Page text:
Saturday, January 14, 2012
Independence F - I (Grand Hyatt Washington)
* noted as presenting author
Purpose: Various environmental factors influence whether a teen engages in risky sexual behaviors. The literature suggests that the more proximal (and direct) a process is to an individual, the more influential it is likely to be in affecting development and behavior (Bronfenbrenner, 1979). Therefore family factors (e.g., parenting practices) and peer influence (e.g., peer norms) tend to be more strongly associated with adolescent behavior than are distal factors (e.g., media or the economy) (Small & Memmo, 2004). Evidence shows that peer influences and family influences are interconnected in complex ways across development. Using Brofenbrenner's (1979) Ecological Theory as a guiding framework, the purpose of this study is to understand how parental influence variables interact with perceptions of negative peer influence in predicting daughter's intention to have sex. Methods: A non-probability sample of 176 mother-daughter dyads was recruited through clinics and service organizations in Philadelphia, PA and Newark, NJ. This study was cross-sectional; data was collected via a self- administered survey. The paper and pencil questionnaires were completed individually by each mother and daughter. Of interest in this study were demographic variables (whether mother is HIV positive, daughter's age) as well measures of sexual communication, parental monitoring, parental values about adolescent sex and daughter's perception of peer influence and intention to have sex. Path analysis was used to understand if perceptions of peer influence act as a mediator between measures of parental influence and the daughter's intention to have sex in the next three months. Results: Results from the path analysis revealed that as hypothesized, while parental influence variables, for the most part, did not have a significant direct relationship with daughter's intention to have sex, they did have a significant indirect influence on daughter's intention to have sex through their perceptions of negative peer influence. More specifically, parent-child relationship satisfaction (b=-.068, p< .05) and parental monitoring (b=-.135, p < .05) were associated directly with lower perceptions of negative peer influence. While there was a positive direct relationship between perceptions of negative peer influence and intention to have sex (b=.086, p < .05), parental monitoring and parent-child relationship satisfaction buffered that risk (when the total effect was calculated). The path model showed an acceptable fit to the data from the sample in this study (Chi-Square= 4.9, df = 3, p= .177, GFI=.99, CFI=.99, RMSEA=.06). Implications: Family processes are able to buffer risk intention and act as protective factors for youth who are in environments where their peers might be engaging in various risky behaviors. This is a reminder of the important roles parents play in sex education and HIV prevention. Parents need opportunities to learn about sex related issues and develop skills that will allow them to be more communicative with their children. These results also highlight the need for early intervention. Youth who become mired in negative peer environments in late adolescence may become less susceptible to family influence and therefore it would be prudent to reach these youth and their families when they are younger and still more rooted in their family systems.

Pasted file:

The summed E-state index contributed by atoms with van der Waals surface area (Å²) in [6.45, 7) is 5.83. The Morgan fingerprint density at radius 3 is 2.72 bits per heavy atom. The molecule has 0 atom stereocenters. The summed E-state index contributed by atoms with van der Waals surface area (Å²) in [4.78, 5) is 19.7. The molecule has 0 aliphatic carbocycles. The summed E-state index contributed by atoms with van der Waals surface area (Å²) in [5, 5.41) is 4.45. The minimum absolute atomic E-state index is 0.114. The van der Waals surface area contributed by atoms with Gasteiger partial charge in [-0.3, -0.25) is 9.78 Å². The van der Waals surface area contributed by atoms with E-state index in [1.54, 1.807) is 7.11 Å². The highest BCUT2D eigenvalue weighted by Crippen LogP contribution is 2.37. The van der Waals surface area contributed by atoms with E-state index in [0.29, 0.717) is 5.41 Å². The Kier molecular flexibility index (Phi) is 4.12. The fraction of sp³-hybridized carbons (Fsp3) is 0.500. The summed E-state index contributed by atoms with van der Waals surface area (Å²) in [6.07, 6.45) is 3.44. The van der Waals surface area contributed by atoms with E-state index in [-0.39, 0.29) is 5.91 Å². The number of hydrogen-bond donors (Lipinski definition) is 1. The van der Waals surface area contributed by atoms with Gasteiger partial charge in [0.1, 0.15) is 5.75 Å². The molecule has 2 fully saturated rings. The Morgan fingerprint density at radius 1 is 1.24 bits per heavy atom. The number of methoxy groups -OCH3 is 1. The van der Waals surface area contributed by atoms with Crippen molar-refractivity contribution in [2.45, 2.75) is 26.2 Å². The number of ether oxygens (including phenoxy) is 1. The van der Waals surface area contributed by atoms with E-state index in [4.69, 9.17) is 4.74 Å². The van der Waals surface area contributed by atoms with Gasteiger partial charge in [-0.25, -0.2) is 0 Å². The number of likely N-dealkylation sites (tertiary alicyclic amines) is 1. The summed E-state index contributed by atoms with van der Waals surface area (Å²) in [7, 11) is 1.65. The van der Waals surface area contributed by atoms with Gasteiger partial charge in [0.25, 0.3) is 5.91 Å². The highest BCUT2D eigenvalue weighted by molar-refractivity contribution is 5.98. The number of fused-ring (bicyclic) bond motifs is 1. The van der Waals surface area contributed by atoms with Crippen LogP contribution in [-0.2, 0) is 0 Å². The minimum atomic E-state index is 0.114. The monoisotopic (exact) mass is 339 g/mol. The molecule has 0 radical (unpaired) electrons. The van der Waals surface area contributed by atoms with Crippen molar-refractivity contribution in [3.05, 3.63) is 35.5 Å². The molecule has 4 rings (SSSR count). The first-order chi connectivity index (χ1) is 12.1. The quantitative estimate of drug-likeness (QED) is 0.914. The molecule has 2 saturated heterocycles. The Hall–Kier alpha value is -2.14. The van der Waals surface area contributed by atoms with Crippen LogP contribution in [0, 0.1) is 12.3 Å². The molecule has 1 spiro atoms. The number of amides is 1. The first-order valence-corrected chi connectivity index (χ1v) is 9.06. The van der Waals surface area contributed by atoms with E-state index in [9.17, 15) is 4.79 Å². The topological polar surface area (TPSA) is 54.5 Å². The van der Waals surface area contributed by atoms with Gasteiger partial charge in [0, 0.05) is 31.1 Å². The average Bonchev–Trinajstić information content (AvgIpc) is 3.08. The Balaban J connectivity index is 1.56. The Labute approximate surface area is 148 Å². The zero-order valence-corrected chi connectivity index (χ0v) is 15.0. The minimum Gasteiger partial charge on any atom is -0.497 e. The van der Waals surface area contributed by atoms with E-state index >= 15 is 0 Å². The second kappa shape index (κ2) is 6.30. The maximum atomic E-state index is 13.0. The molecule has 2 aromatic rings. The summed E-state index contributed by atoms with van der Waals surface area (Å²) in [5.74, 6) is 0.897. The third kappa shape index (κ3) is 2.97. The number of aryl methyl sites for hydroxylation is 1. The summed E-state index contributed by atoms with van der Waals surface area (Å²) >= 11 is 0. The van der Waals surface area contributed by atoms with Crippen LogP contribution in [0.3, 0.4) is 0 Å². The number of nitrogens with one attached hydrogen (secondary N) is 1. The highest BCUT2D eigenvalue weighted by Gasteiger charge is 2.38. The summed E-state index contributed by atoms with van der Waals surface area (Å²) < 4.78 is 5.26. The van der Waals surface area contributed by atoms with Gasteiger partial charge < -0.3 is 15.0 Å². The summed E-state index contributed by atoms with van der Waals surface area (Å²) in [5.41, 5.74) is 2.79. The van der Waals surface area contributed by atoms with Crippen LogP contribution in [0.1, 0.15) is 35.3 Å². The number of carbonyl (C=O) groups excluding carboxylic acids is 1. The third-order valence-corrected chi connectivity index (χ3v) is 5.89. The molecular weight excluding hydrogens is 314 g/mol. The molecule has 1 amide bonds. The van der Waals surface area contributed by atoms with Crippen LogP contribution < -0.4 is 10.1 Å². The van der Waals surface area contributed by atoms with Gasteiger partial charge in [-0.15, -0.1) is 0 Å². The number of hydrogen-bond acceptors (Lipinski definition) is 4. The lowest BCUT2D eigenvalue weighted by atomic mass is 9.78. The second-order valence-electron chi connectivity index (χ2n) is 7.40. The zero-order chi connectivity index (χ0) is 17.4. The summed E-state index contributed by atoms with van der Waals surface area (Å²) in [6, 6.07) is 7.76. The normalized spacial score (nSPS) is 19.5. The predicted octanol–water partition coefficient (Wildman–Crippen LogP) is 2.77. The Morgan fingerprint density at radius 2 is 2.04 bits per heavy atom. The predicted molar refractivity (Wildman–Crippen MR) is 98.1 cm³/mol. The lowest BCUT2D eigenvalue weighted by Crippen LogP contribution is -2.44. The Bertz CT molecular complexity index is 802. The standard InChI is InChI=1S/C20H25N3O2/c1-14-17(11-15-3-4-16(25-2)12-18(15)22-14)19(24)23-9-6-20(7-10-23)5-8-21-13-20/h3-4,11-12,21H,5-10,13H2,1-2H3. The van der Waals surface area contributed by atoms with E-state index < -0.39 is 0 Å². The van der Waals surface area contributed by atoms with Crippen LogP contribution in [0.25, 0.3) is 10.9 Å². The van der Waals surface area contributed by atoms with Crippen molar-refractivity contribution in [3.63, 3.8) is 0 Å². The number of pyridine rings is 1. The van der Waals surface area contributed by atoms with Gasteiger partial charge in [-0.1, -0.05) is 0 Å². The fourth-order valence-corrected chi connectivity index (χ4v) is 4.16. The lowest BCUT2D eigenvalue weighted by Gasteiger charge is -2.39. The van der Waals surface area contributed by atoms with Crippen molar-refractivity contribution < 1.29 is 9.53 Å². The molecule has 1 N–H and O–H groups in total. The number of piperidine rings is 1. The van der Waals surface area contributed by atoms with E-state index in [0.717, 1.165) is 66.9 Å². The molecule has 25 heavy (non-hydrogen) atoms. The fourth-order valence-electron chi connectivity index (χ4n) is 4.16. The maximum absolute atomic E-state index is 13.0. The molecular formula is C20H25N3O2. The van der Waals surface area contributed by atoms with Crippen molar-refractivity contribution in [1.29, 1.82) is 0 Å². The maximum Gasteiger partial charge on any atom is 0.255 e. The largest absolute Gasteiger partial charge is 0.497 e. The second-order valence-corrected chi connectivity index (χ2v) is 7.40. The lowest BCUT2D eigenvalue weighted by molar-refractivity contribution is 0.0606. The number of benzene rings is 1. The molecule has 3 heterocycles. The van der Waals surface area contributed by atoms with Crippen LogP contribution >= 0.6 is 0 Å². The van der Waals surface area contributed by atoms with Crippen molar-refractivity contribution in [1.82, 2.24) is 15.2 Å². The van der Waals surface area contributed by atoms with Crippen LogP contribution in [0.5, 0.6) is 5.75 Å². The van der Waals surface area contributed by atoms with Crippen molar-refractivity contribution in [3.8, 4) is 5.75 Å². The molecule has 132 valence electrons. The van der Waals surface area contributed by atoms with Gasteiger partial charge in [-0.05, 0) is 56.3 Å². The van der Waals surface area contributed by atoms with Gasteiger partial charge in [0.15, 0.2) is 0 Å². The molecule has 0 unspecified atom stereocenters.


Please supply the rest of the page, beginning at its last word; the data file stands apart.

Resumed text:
Back to: Poster Presentations II: Crime and Criminal Justice, Health and Disability, International Social Work and Global Issues, Mental Health, Poverty and Social Policy, Research Design and Measurement, Sexual Orientation, Social Work Practice, Substance Misuse